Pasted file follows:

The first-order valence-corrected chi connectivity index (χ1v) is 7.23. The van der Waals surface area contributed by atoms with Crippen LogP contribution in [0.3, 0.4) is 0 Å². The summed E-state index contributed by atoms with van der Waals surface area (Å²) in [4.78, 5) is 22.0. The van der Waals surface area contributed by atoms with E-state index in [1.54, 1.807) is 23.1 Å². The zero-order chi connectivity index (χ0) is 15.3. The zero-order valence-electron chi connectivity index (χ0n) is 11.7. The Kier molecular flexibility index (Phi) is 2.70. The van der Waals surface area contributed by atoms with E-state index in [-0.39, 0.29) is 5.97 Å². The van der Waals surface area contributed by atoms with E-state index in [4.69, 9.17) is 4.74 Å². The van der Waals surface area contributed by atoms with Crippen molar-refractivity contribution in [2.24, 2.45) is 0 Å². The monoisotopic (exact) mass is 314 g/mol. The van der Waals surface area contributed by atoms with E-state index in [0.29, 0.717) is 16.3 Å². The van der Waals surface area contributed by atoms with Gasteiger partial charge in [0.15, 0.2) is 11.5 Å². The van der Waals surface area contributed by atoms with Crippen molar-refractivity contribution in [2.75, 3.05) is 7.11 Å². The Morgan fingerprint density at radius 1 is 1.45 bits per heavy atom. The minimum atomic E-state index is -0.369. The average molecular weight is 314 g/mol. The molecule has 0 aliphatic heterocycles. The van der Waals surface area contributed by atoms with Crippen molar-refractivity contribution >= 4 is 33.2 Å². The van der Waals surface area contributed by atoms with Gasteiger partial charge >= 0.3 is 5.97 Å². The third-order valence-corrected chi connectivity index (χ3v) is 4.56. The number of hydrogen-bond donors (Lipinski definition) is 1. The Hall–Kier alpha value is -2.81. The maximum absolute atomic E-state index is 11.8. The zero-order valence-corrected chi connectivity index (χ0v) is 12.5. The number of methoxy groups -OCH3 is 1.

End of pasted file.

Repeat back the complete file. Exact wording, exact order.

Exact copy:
The first-order valence-corrected chi connectivity index (χ1v) is 7.23. The van der Waals surface area contributed by atoms with Crippen LogP contribution in [0.3, 0.4) is 0 Å². The summed E-state index contributed by atoms with van der Waals surface area (Å²) in [4.78, 5) is 22.0. The van der Waals surface area contributed by atoms with E-state index in [1.54, 1.807) is 23.1 Å². The zero-order chi connectivity index (χ0) is 15.3. The zero-order valence-electron chi connectivity index (χ0n) is 11.7. The Kier molecular flexibility index (Phi) is 2.70. The van der Waals surface area contributed by atoms with E-state index in [-0.39, 0.29) is 5.97 Å². The van der Waals surface area contributed by atoms with E-state index in [4.69, 9.17) is 4.74 Å². The van der Waals surface area contributed by atoms with Crippen molar-refractivity contribution in [2.24, 2.45) is 0 Å². The monoisotopic (exact) mass is 314 g/mol. The van der Waals surface area contributed by atoms with E-state index in [0.29, 0.717) is 16.3 Å². The van der Waals surface area contributed by atoms with Gasteiger partial charge in [0.15, 0.2) is 11.5 Å². The van der Waals surface area contributed by atoms with Crippen molar-refractivity contribution in [2.75, 3.05) is 7.11 Å². The Morgan fingerprint density at radius 1 is 1.45 bits per heavy atom. The minimum atomic E-state index is -0.369. The average molecular weight is 314 g/mol. The molecule has 0 aliphatic heterocycles. The van der Waals surface area contributed by atoms with Crippen molar-refractivity contribution >= 4 is 33.2 Å². The van der Waals surface area contributed by atoms with Gasteiger partial charge >= 0.3 is 5.97 Å². The third-order valence-corrected chi connectivity index (χ3v) is 4.56. The number of hydrogen-bond donors (Lipinski definition) is 1. The Hall–Kier alpha value is -2.81. The maximum absolute atomic E-state index is 11.8. The zero-order valence-corrected chi connectivity index (χ0v) is 12.5. The number of methoxy groups -OCH3 is 1.